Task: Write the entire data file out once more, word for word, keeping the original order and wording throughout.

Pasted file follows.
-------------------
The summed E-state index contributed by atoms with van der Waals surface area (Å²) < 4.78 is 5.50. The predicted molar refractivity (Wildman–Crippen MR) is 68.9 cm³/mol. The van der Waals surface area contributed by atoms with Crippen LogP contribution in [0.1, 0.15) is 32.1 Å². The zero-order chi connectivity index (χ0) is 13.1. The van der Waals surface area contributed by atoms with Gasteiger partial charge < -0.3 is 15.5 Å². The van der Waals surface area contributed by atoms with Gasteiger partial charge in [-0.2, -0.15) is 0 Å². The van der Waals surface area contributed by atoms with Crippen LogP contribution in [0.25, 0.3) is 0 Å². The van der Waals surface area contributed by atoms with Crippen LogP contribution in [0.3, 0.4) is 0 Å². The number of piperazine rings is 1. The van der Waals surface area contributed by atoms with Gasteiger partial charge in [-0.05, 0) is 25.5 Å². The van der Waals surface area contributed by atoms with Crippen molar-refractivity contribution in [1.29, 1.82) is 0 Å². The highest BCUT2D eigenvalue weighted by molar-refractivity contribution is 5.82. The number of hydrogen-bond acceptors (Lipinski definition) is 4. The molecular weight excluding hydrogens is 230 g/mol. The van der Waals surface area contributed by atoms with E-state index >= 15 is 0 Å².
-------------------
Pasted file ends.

The summed E-state index contributed by atoms with van der Waals surface area (Å²) < 4.78 is 5.50. The predicted molar refractivity (Wildman–Crippen MR) is 68.9 cm³/mol. The van der Waals surface area contributed by atoms with Crippen LogP contribution in [0.1, 0.15) is 32.1 Å². The zero-order chi connectivity index (χ0) is 13.1. The van der Waals surface area contributed by atoms with Gasteiger partial charge < -0.3 is 15.5 Å². The van der Waals surface area contributed by atoms with Gasteiger partial charge in [-0.2, -0.15) is 0 Å². The van der Waals surface area contributed by atoms with Crippen LogP contribution in [0.25, 0.3) is 0 Å². The van der Waals surface area contributed by atoms with Crippen LogP contribution in [0.3, 0.4) is 0 Å². The number of piperazine rings is 1. The van der Waals surface area contributed by atoms with Gasteiger partial charge in [-0.05, 0) is 25.5 Å². The van der Waals surface area contributed by atoms with Crippen molar-refractivity contribution in [1.29, 1.82) is 0 Å². The highest BCUT2D eigenvalue weighted by molar-refractivity contribution is 5.82. The number of hydrogen-bond acceptors (Lipinski definition) is 4. The molecular weight excluding hydrogens is 230 g/mol. The van der Waals surface area contributed by atoms with E-state index >= 15 is 0 Å².